Michigan adopts ‘nexus’ law to collect taxes from online sales

Michigan has become the latest state to try and do more to collect taxes from online sales, a move spurred in part by concerns that Main Street businesses have been put at a competitive disadvantage. According to mlive.comSB 658 and SB 659 extend Michigan’s sales and use taxes to out-of-state companies with a “nexus” or physical presence in the state.
The Michigan Retailers Association pushed for the two bills, saying that online retailers such as Amazon have been getting a “6 percent price advantage” over brick-and-mortar sellers (the state’s sales and use tax rate is 6 percent). In this fiscal year alone, an estimated $444.5 million in taxes from online purchases and other remote sales went uncollected, a Michigan House Fiscal Agency analysis found. But the impact of SB 658 and SB 659 on state revenue will depend in part on the response of large online retailers. Will they, for example, remove their nexus and physical presence in Michigan by eliminating affiliate partners or shutting down warehouses?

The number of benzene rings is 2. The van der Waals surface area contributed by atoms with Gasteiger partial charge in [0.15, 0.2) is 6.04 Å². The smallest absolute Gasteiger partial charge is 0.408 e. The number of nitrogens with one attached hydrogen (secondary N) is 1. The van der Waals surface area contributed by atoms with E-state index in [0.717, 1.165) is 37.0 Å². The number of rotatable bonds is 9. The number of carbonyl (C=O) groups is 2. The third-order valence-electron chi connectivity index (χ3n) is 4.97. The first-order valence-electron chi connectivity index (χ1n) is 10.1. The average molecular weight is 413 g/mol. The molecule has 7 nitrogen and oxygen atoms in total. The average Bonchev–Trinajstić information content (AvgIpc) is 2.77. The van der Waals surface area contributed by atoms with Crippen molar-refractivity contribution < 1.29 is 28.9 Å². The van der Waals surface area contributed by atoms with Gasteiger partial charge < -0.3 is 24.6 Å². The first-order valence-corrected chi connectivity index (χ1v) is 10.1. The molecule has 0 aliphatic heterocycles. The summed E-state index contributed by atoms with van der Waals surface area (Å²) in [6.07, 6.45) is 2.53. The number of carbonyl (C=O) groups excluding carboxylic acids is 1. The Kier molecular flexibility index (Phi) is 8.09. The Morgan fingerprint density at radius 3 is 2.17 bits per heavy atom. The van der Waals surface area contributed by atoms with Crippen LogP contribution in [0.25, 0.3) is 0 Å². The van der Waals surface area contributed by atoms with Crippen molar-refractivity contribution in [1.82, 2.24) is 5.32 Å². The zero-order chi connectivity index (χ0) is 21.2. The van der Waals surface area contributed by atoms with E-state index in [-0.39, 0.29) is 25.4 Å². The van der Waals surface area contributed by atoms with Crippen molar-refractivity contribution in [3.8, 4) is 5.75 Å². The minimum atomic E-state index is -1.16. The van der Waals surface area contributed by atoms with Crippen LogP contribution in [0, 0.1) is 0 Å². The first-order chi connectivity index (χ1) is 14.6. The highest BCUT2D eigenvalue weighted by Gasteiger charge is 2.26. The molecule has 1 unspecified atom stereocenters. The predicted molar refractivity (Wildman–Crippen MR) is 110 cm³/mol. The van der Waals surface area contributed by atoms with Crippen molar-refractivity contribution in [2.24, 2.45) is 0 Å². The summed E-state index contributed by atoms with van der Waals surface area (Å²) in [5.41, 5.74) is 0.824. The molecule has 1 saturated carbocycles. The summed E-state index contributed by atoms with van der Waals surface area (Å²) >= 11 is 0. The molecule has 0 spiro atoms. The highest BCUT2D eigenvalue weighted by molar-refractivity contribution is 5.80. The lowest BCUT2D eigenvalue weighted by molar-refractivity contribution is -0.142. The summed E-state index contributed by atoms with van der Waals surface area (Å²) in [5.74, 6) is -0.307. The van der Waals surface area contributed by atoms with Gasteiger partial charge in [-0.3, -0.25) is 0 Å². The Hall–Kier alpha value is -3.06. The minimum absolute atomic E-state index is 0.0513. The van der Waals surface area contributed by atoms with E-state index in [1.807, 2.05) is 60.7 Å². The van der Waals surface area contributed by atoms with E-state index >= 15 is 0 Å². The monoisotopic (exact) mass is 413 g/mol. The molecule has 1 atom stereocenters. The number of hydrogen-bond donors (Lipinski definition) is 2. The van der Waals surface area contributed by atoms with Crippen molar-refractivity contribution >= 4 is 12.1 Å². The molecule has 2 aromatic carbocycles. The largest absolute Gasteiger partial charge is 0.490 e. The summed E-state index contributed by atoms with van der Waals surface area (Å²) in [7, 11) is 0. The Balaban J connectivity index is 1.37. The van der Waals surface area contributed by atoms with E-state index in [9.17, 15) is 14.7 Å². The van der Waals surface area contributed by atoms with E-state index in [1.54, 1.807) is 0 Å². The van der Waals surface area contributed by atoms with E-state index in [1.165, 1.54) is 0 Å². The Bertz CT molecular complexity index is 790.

According to the Institute for Local Self-Reliance, Amazon already collects sales taxes in about half of the U.S. states, including Indiana, Kansas, Minnesota, North Dakota and Wisconsin. In these states, Amazon has a physical presence (a warehouse or other facility) and/or the legislature has adopted an “affiliate nexus law.”

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